The first major domino in the Cubs’ offseason fell as the team decided not to tender a contract to right-handed relief pitcher Hector Rondon. Rondon made $5.8 million last season and was projected to make about $6.2 million in 2018, which would have been his final year of arbitration before he became an unrestricted free agent next winter.
That price tag proved too steep for the Cubs, who elected to make Rondon a free agent a year early. Next season, for the first time since 2012, the soon-to-be-30-year-old will not be an integral part of the Chicago bullpen.
As Rondon departs, it’s worth remembering how much value he actually provided for the Cubs over the years. His struggles in 2017–a 4.24 ERA and 10 home runs allowed–partially obscure what has been one of the most distinguished runs for a Cubs reliever this decade.
The right-hander was once a top prospect of the Cleveland Indians as a starter, but injuries limited him to just 10 minor-league innings combined in 2011 and 2012. Cleveland left him unprotected in the 2012 Rule 5 draft, and the Cubs grabbed him. Ultimately adding a pitcher who would appear in at least 40 games for the team for five straight years.
After posting a 4.77 ERA in his first full season as reliever in 2013, Rondon blossomed in 2014. He compiled a 2.42 ERA while slicing his walk rate nearly in half. The next season he bettered even that lofty standard, lowering his ERA to 1.67, the fifth-best mark among all relievers. Along the way, he won the closer’s job and saved 59 games over the two seasons, including some of the Cubs’ biggest wins.
Rondon’s mid-90s fastball and sharp, downward-breaking slider helped make him one of the best relievers in the league over a two-season stretch. His 3.2 fWAR between 2014 and 2015 ranked 12th among all relievers, close to much more heralded names such as Trevor Rosenthal and Zach Britton.
The Venezuela native was dominant again in the first half of 2016, pitching to a 1.95 ERA with the best strikeout rate of his career before the trade for Aroldis Chapman. After the trade, the Cubs chose to demote Rondon to setup man. He struggled down the stretch before throwing just six innings during the team’s World Series run. 2017 was a struggle, as the big righty’s home run rate spiked and he finished with his highest ERA since his first year with the team.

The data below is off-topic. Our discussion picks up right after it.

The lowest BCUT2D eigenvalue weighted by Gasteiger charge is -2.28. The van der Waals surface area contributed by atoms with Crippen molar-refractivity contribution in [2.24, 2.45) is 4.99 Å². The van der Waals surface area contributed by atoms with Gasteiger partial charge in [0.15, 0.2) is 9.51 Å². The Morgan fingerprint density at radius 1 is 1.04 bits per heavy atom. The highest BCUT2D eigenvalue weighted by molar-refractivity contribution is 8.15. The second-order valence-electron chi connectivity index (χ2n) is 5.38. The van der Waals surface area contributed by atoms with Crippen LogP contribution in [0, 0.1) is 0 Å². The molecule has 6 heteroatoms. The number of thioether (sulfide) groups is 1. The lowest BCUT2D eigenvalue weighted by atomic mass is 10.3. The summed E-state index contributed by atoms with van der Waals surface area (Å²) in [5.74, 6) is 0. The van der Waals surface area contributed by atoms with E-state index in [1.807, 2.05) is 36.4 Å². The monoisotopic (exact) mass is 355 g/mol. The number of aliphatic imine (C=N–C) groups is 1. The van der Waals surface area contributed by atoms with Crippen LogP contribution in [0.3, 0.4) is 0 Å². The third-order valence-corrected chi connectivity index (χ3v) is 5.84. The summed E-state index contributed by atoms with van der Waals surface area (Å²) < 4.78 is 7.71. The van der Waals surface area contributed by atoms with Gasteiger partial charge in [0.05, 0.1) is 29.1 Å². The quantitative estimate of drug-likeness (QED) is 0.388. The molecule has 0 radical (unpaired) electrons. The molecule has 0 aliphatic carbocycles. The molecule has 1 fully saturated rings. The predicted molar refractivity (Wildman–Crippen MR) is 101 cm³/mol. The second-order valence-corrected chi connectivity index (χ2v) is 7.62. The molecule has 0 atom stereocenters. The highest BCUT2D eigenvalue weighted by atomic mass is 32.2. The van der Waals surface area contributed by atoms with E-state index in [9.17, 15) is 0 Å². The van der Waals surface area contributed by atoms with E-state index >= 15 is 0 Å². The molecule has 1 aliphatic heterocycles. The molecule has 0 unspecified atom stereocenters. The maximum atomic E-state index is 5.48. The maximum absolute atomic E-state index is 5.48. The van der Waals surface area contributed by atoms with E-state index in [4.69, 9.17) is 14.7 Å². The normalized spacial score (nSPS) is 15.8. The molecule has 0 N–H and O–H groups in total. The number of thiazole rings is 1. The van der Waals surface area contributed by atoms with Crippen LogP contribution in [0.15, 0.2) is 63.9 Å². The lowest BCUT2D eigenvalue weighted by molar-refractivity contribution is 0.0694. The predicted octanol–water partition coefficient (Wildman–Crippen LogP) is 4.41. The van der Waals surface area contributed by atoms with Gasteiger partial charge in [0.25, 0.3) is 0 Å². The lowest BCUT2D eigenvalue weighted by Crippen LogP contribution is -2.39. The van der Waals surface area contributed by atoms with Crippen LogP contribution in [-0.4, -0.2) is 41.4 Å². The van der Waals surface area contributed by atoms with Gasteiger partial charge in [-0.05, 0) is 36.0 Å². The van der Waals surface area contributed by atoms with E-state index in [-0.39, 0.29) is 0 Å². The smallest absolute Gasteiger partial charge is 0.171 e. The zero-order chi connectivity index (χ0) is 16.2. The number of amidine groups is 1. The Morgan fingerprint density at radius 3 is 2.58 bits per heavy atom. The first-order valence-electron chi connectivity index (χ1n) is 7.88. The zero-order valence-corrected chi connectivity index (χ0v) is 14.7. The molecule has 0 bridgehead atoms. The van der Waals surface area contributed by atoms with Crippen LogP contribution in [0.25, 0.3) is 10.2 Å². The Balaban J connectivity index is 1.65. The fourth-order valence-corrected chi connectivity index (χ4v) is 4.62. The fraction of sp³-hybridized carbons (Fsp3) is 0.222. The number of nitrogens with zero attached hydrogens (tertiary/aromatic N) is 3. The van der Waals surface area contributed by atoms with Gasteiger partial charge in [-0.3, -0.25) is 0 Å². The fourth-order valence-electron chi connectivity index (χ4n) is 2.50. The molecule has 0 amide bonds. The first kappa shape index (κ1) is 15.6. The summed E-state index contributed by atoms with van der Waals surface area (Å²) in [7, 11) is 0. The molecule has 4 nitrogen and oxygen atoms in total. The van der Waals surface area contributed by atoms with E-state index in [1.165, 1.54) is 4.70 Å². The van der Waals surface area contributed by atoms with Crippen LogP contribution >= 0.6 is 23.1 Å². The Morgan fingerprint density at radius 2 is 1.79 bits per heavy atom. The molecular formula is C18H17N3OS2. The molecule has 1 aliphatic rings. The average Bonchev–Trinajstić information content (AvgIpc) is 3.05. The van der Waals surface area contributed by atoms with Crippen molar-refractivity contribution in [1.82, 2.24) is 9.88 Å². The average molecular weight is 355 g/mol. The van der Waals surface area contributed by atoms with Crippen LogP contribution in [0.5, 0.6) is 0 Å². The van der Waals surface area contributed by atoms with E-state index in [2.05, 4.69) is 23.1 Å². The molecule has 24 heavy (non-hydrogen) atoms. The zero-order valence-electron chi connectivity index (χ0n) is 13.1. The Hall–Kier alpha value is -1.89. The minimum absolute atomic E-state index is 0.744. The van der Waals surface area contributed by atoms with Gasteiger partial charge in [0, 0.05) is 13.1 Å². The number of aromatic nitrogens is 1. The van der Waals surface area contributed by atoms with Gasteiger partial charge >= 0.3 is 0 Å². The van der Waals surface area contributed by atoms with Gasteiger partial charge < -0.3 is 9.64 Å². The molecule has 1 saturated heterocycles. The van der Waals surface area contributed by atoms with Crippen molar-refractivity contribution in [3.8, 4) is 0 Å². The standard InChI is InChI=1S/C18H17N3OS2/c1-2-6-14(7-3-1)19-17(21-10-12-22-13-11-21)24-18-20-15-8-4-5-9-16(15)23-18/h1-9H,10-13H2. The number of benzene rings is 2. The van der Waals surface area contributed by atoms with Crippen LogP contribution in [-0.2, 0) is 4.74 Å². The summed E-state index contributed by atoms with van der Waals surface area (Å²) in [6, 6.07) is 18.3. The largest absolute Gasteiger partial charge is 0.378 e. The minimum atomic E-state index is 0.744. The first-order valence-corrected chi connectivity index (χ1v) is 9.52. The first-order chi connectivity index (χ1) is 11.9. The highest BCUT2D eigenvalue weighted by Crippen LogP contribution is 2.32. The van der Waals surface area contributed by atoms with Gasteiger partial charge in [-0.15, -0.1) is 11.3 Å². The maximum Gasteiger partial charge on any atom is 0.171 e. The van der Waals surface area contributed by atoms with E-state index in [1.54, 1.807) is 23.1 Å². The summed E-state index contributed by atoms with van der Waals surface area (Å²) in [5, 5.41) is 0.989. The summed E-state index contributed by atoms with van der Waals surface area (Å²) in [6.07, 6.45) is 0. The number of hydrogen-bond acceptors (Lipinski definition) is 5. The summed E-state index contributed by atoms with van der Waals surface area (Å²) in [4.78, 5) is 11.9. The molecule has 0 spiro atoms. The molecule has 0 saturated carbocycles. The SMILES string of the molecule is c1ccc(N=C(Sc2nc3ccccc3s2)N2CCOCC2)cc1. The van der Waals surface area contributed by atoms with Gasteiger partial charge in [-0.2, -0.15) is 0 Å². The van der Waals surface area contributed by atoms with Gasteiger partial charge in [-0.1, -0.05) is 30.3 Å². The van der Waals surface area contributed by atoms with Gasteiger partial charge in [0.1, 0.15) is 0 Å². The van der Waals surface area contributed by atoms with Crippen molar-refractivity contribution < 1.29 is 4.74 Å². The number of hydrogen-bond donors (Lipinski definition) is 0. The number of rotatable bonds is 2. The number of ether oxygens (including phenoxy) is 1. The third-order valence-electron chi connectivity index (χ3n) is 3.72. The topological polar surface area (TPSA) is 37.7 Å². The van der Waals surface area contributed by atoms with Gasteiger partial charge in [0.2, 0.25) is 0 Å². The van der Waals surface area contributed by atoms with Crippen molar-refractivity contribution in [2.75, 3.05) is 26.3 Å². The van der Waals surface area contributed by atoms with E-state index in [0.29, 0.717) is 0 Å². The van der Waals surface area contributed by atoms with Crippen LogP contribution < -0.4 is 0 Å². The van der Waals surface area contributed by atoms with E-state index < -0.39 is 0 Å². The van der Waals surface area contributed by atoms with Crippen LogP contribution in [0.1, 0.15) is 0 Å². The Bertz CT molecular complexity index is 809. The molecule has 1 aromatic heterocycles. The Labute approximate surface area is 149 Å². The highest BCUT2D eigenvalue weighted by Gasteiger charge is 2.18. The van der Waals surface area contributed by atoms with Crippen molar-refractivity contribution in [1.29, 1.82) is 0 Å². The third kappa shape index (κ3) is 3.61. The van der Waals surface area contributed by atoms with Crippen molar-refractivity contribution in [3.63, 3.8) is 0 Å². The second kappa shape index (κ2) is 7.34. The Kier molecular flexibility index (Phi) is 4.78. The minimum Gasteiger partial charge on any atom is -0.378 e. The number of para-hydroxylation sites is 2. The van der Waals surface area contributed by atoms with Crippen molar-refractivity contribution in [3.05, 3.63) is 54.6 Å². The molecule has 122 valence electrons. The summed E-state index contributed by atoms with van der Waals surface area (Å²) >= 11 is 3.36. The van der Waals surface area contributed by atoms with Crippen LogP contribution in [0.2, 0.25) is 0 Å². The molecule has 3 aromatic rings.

Still, there were signs that Rondon can regain his dominant form. His strikeout rate was again the highest of his career (10.83 K/9) and in the second half of 2017 his fastball was harder than its ever been, touching 100 a few times. Some team will probably take a chance on him and he could wind up returning to the upper echelon of relievers elsewhere.
The departure of Rondon, coupled with the likely departure of Wade Davis, leaves a hole in the back of the Cubs’ bullpen. As I’ve already discussed this offseason, one of Chicago’s top priorities will be finding a replacement for Davis as the team’s closer. Rondon was the most likely candidate for the job, but the Cubs’ choice to non-tender him probably clears the way for Carl Edwards Jr. to assume the ninth-inning role.
The rail-thin right-hander certainly has the stuff to be a closer. His fastball spins at one of the highest rates in the league despite lacking elite velocity. His slider is devastating when he controls it–but his command and confidence fluctuated in 2017. If he’s not ready to close, the job could fall to Pedro Strop. However, Strop has also suffered through bouts of inconsistency.
To shore up the rest of the bullpen, the Cubs made an acquisition on the same day they let Rondon go. The team signed left-hander Dario Alvarez to a one-year deal, after a season in which the 28-year-old walked 14 hitters in 16.1 big-league innings and spent part of the season at Triple-A.
Despite the apparent command issues last season, Alvarez is an intriguing pitcher. His fastball stays in the low 90s, but his slider is hard and he throws it more than almost anyone else in the league–61.4 percent of the time last season. That slider helped him strike out nearly 14 hitters per nine innings as recently as 2016.
If Alvarez can fix his control problems, he could be a key component in the Cubs’ bullpen in 2018. With Brian Duensing also a free agent, the LOOGY (that’s Left-handed One Out GuY for the uninitiated) spot could be open next season. The Hot Stove League marches on.